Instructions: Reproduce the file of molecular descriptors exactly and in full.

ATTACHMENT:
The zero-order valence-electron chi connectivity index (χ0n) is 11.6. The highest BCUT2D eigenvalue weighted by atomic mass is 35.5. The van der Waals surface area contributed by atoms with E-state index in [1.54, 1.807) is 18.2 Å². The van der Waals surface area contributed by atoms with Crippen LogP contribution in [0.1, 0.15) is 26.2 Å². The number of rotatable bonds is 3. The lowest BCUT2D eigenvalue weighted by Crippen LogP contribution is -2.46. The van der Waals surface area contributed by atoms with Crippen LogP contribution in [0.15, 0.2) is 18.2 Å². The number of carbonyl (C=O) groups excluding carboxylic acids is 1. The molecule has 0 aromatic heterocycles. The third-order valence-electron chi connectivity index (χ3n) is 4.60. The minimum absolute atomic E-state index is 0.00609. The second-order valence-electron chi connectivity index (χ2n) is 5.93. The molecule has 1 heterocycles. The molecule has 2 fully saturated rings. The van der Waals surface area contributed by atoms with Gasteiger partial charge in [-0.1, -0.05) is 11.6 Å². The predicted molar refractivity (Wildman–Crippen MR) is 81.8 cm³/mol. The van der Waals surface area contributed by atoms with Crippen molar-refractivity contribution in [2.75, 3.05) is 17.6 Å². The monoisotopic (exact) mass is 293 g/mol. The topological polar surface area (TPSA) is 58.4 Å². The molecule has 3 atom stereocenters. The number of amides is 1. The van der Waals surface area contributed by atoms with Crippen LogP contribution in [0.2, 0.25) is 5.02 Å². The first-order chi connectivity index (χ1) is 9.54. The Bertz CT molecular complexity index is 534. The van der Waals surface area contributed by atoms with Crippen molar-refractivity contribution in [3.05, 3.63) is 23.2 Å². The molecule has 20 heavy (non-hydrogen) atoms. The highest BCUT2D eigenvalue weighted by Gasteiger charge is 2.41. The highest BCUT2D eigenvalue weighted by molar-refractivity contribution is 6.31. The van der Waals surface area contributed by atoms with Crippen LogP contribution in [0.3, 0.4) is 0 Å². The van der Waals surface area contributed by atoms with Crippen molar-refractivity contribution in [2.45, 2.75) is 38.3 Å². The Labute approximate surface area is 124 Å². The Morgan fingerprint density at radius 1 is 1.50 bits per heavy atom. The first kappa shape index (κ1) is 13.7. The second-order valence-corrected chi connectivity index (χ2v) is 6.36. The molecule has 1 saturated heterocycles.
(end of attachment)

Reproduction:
The zero-order valence-electron chi connectivity index (χ0n) is 11.6. The highest BCUT2D eigenvalue weighted by atomic mass is 35.5. The van der Waals surface area contributed by atoms with E-state index in [1.54, 1.807) is 18.2 Å². The van der Waals surface area contributed by atoms with Crippen LogP contribution in [0.1, 0.15) is 26.2 Å². The number of rotatable bonds is 3. The lowest BCUT2D eigenvalue weighted by Crippen LogP contribution is -2.46. The van der Waals surface area contributed by atoms with Crippen LogP contribution in [0.15, 0.2) is 18.2 Å². The number of carbonyl (C=O) groups excluding carboxylic acids is 1. The molecule has 0 aromatic heterocycles. The third-order valence-electron chi connectivity index (χ3n) is 4.60. The minimum absolute atomic E-state index is 0.00609. The second-order valence-electron chi connectivity index (χ2n) is 5.93. The molecule has 1 heterocycles. The molecule has 2 fully saturated rings. The van der Waals surface area contributed by atoms with Gasteiger partial charge in [-0.1, -0.05) is 11.6 Å². The predicted molar refractivity (Wildman–Crippen MR) is 81.8 cm³/mol. The van der Waals surface area contributed by atoms with Crippen molar-refractivity contribution in [2.75, 3.05) is 17.6 Å². The monoisotopic (exact) mass is 293 g/mol. The topological polar surface area (TPSA) is 58.4 Å². The molecule has 3 atom stereocenters. The number of amides is 1. The van der Waals surface area contributed by atoms with Crippen LogP contribution in [0.2, 0.25) is 5.02 Å². The first-order chi connectivity index (χ1) is 9.54. The Bertz CT molecular complexity index is 534. The van der Waals surface area contributed by atoms with Crippen molar-refractivity contribution in [3.05, 3.63) is 23.2 Å². The molecule has 20 heavy (non-hydrogen) atoms. The highest BCUT2D eigenvalue weighted by Gasteiger charge is 2.41. The highest BCUT2D eigenvalue weighted by molar-refractivity contribution is 6.31. The van der Waals surface area contributed by atoms with Crippen LogP contribution in [0.3, 0.4) is 0 Å². The van der Waals surface area contributed by atoms with Crippen molar-refractivity contribution in [2.45, 2.75) is 38.3 Å². The Labute approximate surface area is 124 Å². The Morgan fingerprint density at radius 1 is 1.50 bits per heavy atom. The first kappa shape index (κ1) is 13.7. The second-order valence-corrected chi connectivity index (χ2v) is 6.36. The molecule has 1 saturated heterocycles.